Stan Ray is one of those ‘if you know, you know’ brands. Founded in 1972 in Texas, you could say it is to American workwear what Paul Smith is to British style. And, given the companies were founded around the same time, it feels entirely fitting that a collaboration is now on the cards.
It was Paul’s long-time love of heritage workwear that drew him to the collaboration – and Stan Ray’s self-proclaimed “minimum fuss and maximum practicality” philosophy is hard to beat. After all, the appeal of workwear is not just its timelessness; it’s also how effortless it is to wear.
Featuring reworked and patchworked versions of iconic Stan Ray pieces – including the brand’s Painter’s Pants, Shop Jacket and Fatigue Shorts – the new capsule melds PS Paul Smith Happy’s upbeat, light-hearted spirit with the Texan company’s down-to-earth attitude.
It would be easy to assume that those disparate codes are at odds with one another. After all, PS Paul Smith Happy is a collection that refuses to take itself seriously; and workwear, as a sartorial genre, is one of the most sober about. That juxtaposition though – marrying pops of colour and print with utilitarian design – is precisely what makes the collection tick.
As for the nitty gritty, the collection is made from typically robust fabrics – think along the lines of tough cotton drill, ripstop and military-style sateen (the sort that was historically used for flight jackets). Details like extra pockets, chain stitching and hammer loops cement its workwear credentials, while pieces such as a trucker cap, graphic tees and a tote bag are modern additions.
To put the collection through its paces, we tested it out in action: at the skate park in Lloyd Park in Walthamstow London on a particularly sunny day. Shot in collaboration with streetwear Mecca Parade World, the collection was modelled by skater and musician Francis Peters.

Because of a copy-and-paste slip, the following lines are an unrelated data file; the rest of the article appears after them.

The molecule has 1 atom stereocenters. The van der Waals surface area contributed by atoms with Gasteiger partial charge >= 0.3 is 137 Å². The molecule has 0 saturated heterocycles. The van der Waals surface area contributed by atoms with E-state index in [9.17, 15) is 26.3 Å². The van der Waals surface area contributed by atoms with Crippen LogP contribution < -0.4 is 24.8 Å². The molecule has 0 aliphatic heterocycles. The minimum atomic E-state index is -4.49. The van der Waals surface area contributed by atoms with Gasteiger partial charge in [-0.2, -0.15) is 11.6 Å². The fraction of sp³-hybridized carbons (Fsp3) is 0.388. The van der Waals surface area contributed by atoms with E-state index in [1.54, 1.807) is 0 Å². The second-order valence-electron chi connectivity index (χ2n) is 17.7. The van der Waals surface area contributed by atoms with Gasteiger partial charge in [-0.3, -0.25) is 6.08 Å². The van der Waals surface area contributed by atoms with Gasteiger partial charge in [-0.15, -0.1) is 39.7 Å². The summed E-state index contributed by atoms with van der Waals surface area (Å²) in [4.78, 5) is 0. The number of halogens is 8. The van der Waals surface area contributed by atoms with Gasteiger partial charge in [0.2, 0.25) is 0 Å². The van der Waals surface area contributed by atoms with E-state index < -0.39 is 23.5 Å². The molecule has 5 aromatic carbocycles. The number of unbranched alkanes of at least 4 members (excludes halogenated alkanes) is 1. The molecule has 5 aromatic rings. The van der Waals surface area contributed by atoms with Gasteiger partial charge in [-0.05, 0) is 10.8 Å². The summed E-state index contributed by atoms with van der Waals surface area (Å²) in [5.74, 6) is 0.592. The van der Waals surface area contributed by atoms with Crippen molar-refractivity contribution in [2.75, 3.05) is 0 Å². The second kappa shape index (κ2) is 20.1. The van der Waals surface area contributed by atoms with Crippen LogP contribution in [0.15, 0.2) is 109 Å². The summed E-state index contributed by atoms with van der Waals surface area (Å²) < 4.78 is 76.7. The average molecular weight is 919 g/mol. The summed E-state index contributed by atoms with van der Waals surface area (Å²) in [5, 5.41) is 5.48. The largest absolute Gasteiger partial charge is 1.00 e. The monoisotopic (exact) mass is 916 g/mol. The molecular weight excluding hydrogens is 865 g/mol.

Francis, who hails from Bristol originally, has been skating for most of his life, picking it up when he moved to Yatton at age 10, which boasts an excellent skate park. “It’s in the middle of a field. And there was literally nothing else to do,” he tells us. “It keeps you focused, it keeps you happy and forces you to pay attention. It’s such a fluid activity… I see it as a creative thing really: it’s not really a hobby or a sport.”
More recently, however, Francis has been putting more time and energy into his music, something he’s long nurtured a passion for and chose to study at college. “My dad is a musician, so there was always music around the house,” he explains. “I never really got on well at school… but the format of college really resonated with my personality, and I just got more and more into the technology of music.”
The music he creates these days is largely experimental, he explains, but he’s reticent to compare it to skateboarding. “I used to really see the similarity between the two; but I don’t feel that way anymore,” he explains. “Skating you can just do random stuff, but in music, you have to listen… Even though genres like Jazz break rules, it’s actually a very disciplined discipline.”
And in that way, it’s a lot like designing a collection. There are rules you have to follow, of course, but bend them once in a while, like the PS Paul Smith Happy + Stan Ray capsule does, and the result might surprise you.
More Things That Make Us Happy
As a new drop of our PS Paul Smith Happy collection lands, we spoke to a voguer and harpist about the things that put a smile on their face, what happiness looks like to them and how they stay true to themselves.
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